Located in Tempe, Arizona, the State University’s McCord Hall defines the eastern edge of the business school district. The northeast corner opens with a four-story gateway entrance to the school while the southwest corner offers a plaza for the community.
The landscape of Arizona’s Antelope Canyon serves as an inspiration for McCord Hall. With regionally sourced bricks, the tone and material echo the surrounding context, complemented by concrete, wood, and indigenous flora. The warm, earth tones help McCord Hall integrate with ASU’s existing campus in the state’s arid geography.
The native plants minimize water consumption and a series of raised pools help to manage thermal comfort. The site is designed to capture stormwater from the larger district, cycle it through retention gardens, and direct it to underground storage tanks beneath the existing sports fields adjacent to the building site.
McCord Hall sits adjacent to Palm Walk, ASU’s major pedestrian walkway. The building and courtyard accommodate campus circulation paths to form a body reminiscent of the smooth and organic curves of a canyon.
Exposed concrete on the interior and exterior of the project holds rebar and post-tension cables that are cast into the structure.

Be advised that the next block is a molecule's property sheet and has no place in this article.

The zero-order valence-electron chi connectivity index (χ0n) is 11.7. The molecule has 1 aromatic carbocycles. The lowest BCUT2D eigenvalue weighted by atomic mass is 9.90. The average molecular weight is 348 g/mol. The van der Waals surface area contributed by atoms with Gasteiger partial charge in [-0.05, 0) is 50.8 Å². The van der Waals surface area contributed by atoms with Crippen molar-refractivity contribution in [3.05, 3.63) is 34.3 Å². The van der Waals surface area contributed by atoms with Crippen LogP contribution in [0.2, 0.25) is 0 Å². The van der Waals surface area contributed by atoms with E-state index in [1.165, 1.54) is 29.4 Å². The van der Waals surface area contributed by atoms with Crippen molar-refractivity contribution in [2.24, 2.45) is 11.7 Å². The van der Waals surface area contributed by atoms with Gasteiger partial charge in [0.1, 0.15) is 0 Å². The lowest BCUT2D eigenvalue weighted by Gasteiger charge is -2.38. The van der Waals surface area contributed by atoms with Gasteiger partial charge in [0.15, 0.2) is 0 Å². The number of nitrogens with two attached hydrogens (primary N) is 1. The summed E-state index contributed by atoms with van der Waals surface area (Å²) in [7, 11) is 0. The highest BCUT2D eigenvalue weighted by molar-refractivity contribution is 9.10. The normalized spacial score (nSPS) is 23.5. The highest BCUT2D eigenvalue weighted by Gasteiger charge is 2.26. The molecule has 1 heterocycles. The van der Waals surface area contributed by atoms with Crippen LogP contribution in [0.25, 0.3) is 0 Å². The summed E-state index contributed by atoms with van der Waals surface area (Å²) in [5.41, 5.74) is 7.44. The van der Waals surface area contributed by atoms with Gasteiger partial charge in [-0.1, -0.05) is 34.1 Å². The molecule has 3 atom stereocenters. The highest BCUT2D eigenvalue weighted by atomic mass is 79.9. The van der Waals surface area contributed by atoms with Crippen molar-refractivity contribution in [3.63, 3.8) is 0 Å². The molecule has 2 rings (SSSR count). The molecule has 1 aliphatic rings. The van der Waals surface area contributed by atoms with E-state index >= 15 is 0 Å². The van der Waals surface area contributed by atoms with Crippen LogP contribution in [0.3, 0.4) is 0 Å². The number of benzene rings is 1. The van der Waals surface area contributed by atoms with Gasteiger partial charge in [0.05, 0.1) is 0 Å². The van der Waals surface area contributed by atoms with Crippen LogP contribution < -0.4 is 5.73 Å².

Tilted columns open up pedestrian space and appear lightweight in comparison to the mass they support. Deep, vertical slot windows span several floors, and from the interior, splayed surrounds soften the strong Arizona sun.
Staggered L-shaped bricks project two inches outward to create a “corduroy” texture. The texture appears organically across the exterior, reinforcing the natural form of McCord Hall.
Projecting metal fins shield and shadow the deep, vertical windows, and cause shadows to lengthen and shorten with the movement of the sun, expressing Arizona's natural elements as dynamic art forms. Concave and convex curves accentuate the suns movement across the building surface and the oculus reflects both sunlight during the day and LED lighting at night.
Photo-voltaic panels were installed on the roof, adding to the campus-wide initiative harvesting sunlight to provide electricity to the school, which are currently generating 403 kWh per day.
During construction, KPF implemented strategies to reduce the building’s impact on its surroundings. One strategy included mulching and processing the trees cut down on the site, then using this as fertilizer around campus. One existing eucalyptus tree was given to the ASU School of Art, where pieces were turned into artistic plates.
McCord Hall at Arizona State University received the highest honor from Brick in Architecture Awards. The building for the W.P. Carey School of Business was named the Best in Class in Higher Education. The project reflects the world-class caliber of the School’s learning, social, and research programs, and sustainability aspirations.